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The brick store, built in 1820, in the center of Washington, now the home of Lincoln and Lilly Gilbert. We have not been able to find any record that this was ever licenced as a tavern, although the buildings on both sides of it were. Photo taken about 1920(?). From Washington Historical Society Museum.

Early Taverns in Washington, NH


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Locations where we believe taverns once stood are indicated by X's.
Buildings still standing, which are believed to be former taverns, indicated by numbers.

Original Tavern Keepers:

  1. Abner Sampson (Cilley House)
  2. Samuel Jones, Jr. (Trow House)
  3. Azariah Faxon (Faxon House)
  4. David Farnsworth (Newman House)
  5. Nathaniel Draper
  6. Jonathan Brockway

We have so far identified six homes still standing in Washington that we believe were once licensed as taverns, which we have attempted to depict on the accompanying map. In addition, there are at least ten taverns for which we know the location, but which are no longer standing. We also have the names of two licensed tavern keepers whose place of business we have not been able to identify. Add to these a few of the twenty some proprietors of the Lovell House before prohibition started and you have quite a list of tavern keepers for a small town like Washington! At least three of our present Society members are descendants of some of these tavern keepers, none of them incidentally still licensed for the practice!

We want to acknowledge Washington's Grace Jager, as well as Doug Copeley of the New Hampshire Historical Society, for their help in preparing this article. Three books also have been particularly useful: ``Portrait of a Hill Town'' by Ronald Jager and Grace Jager, ``On the Road North of Boston: New Hampshire Taverns and Turnpikes, 1700-1900'' by Donna-Belle Garvin and James Garvin and the 1886 ``History of Washington,'' which contains a short discussion of the town's hotels and inns, as well as some data in the genealogical section. We have attempted to summarize what we can deduce about Washington's taverns by fitting together information gleaned from the above sources and by discussions with some townspeople. We apologize if some of our ``conclusions'' may be classified as being in the realm of ``intelligent speculations.'' This is a work in progress and we intend to pursue such items further. A basic assumption has been that if a person's name was connected with a tavern license, his tavern was probably in the house, which he occupied. If any one reading this has additional pertinent information we would indeed like to add it to our collection.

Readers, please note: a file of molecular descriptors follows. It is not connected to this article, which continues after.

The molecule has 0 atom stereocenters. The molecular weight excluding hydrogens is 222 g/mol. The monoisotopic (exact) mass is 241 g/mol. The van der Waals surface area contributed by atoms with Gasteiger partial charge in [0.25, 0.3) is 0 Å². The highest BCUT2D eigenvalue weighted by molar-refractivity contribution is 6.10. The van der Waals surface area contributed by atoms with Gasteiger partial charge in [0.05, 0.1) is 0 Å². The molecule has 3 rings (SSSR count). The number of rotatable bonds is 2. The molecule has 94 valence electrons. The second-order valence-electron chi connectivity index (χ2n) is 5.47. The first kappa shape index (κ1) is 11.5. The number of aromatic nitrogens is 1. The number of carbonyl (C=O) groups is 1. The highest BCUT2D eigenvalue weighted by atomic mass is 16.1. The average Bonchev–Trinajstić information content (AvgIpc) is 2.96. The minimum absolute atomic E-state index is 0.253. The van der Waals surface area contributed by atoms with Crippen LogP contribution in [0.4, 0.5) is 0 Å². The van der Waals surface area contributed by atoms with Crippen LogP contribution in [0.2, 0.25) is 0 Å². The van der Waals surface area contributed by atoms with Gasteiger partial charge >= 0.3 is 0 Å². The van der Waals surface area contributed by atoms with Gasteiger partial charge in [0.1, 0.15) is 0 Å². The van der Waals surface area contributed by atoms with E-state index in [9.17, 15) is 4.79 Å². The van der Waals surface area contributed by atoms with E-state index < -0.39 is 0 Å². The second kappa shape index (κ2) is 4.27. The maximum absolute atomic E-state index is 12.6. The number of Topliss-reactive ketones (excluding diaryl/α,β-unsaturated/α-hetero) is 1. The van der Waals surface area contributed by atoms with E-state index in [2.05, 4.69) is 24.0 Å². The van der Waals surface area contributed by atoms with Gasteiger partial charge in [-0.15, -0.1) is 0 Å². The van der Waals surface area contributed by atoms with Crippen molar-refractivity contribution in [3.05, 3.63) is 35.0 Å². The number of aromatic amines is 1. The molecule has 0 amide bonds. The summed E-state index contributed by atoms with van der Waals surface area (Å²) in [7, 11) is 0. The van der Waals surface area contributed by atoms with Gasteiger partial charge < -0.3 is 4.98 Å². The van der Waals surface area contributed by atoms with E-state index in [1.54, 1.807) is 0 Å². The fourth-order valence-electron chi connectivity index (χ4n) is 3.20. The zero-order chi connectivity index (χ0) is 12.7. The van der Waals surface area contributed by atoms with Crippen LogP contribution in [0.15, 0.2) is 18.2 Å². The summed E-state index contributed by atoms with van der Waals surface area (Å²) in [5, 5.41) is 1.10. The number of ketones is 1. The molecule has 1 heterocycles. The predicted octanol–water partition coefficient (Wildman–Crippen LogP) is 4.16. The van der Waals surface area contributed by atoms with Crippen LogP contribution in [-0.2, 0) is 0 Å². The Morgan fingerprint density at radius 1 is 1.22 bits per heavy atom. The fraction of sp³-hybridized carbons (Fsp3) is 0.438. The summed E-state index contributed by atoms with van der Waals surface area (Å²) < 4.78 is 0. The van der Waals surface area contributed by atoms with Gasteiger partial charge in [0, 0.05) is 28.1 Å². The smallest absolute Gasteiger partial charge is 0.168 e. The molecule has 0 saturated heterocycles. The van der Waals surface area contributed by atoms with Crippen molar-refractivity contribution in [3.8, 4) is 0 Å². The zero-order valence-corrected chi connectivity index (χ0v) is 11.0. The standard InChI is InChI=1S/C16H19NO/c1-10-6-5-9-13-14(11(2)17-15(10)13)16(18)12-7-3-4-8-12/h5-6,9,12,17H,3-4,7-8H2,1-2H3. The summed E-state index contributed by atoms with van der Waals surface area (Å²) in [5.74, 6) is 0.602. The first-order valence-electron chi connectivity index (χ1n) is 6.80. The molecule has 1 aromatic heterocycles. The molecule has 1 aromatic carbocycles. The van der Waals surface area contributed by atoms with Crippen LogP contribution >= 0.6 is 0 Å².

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View of the original Lovell House, showing stables and part of the brick store to the left. Believed to be before 1900. Photo from the Historical Society Museum Collection.


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The veranda of the Lovell House was 109 feet long. Photo from the Historical Society Museum Collection.


HISTORICAL SOCIETY MUSEUM

A Trip Back in Time

This year our local Museum will be displaying pictures of old houses as they were and as they are now. At first there were no cars so the mode of transportation was the horse and buggy and the stagecoach. All roads were dirt and not paved as some of them are today.

During this time frame there were no modern conveniences such as electric or gas cook stoves, so cooking was done over the flames in fireplaces or on wood stoves, as we exhibited last year. All of the women wore TABLIERS, that being the French word for aprons, for cooking, cleaning and general wear, to protect their clothing. Laundry facilities weren't as convenient as they are today. As you walk about our display of aprons you will find some plain ones and some very fancy ones, which were worn for special occasions such as dances or greeting guests.

Our town has a lot of history, so please come to our museum this year and take a stroll back in time to compare the way things were then to our modern ways of today. We also have numerous albums with a variety of pictures for your enjoyment, depicting our town down through the years. Come see our displays, visit, sit, peruse the pictures and take a step back into some history of our town named WASHINGTON.

H E L P! ! ! ! !

Our Museum Committee is a group of women who are busy preparing this year's display. Volunteers will be greatly appreciated to assist and work with us during this busy time.

PLEASE CONTACT ANYONE ON THE COMMITTEE TO OFFER YOUR MOST NEEDED ASSISTANCE.

MUSEUM COMMITTEE MEMBERS

Ann Lischke 495-3810 Chairperson
Sue Horner 495-3780
Louise Bodak 495-6149
Gwen Gaskell 495-3231
Shirley Siciliano495-3941 Helper


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The stage from Hillsboro, with Sam Davis at the reins, circa 1910. Photo courtesy of Richard Cilley.